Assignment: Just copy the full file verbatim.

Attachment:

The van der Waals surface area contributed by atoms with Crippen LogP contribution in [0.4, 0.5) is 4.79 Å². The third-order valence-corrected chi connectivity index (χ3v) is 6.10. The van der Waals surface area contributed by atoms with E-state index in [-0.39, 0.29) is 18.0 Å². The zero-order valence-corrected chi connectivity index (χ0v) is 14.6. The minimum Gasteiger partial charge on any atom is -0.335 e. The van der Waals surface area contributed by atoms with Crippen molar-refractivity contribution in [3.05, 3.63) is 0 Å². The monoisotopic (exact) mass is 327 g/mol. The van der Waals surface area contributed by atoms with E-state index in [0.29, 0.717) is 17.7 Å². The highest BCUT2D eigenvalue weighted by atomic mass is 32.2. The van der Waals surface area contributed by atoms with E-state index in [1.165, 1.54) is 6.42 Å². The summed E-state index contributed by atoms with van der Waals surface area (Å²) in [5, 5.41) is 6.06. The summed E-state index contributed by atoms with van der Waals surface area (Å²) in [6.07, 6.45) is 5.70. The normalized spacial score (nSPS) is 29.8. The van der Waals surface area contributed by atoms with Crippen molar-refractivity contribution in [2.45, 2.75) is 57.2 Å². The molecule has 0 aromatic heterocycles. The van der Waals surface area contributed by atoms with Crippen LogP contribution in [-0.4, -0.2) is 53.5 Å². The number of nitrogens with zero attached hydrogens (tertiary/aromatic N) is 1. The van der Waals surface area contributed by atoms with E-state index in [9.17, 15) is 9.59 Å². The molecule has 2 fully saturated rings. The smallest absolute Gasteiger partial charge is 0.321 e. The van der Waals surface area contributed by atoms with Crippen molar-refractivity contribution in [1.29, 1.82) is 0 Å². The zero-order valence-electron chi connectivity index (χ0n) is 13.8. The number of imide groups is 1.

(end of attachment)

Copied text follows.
The van der Waals surface area contributed by atoms with Crippen LogP contribution in [0.4, 0.5) is 4.79 Å². The third-order valence-corrected chi connectivity index (χ3v) is 6.10. The van der Waals surface area contributed by atoms with E-state index in [-0.39, 0.29) is 18.0 Å². The zero-order valence-corrected chi connectivity index (χ0v) is 14.6. The minimum Gasteiger partial charge on any atom is -0.335 e. The van der Waals surface area contributed by atoms with Crippen molar-refractivity contribution in [3.05, 3.63) is 0 Å². The monoisotopic (exact) mass is 327 g/mol. The van der Waals surface area contributed by atoms with E-state index in [0.29, 0.717) is 17.7 Å². The highest BCUT2D eigenvalue weighted by atomic mass is 32.2. The van der Waals surface area contributed by atoms with E-state index in [1.165, 1.54) is 6.42 Å². The summed E-state index contributed by atoms with van der Waals surface area (Å²) in [5, 5.41) is 6.06. The summed E-state index contributed by atoms with van der Waals surface area (Å²) in [6.07, 6.45) is 5.70. The normalized spacial score (nSPS) is 29.8. The van der Waals surface area contributed by atoms with Crippen molar-refractivity contribution in [2.45, 2.75) is 57.2 Å². The molecule has 0 aromatic heterocycles. The van der Waals surface area contributed by atoms with Crippen LogP contribution in [-0.4, -0.2) is 53.5 Å². The number of nitrogens with zero attached hydrogens (tertiary/aromatic N) is 1. The van der Waals surface area contributed by atoms with E-state index in [9.17, 15) is 9.59 Å². The molecule has 2 fully saturated rings. The smallest absolute Gasteiger partial charge is 0.321 e. The van der Waals surface area contributed by atoms with Crippen molar-refractivity contribution in [1.29, 1.82) is 0 Å². The zero-order valence-electron chi connectivity index (χ0n) is 13.8. The number of imide groups is 1.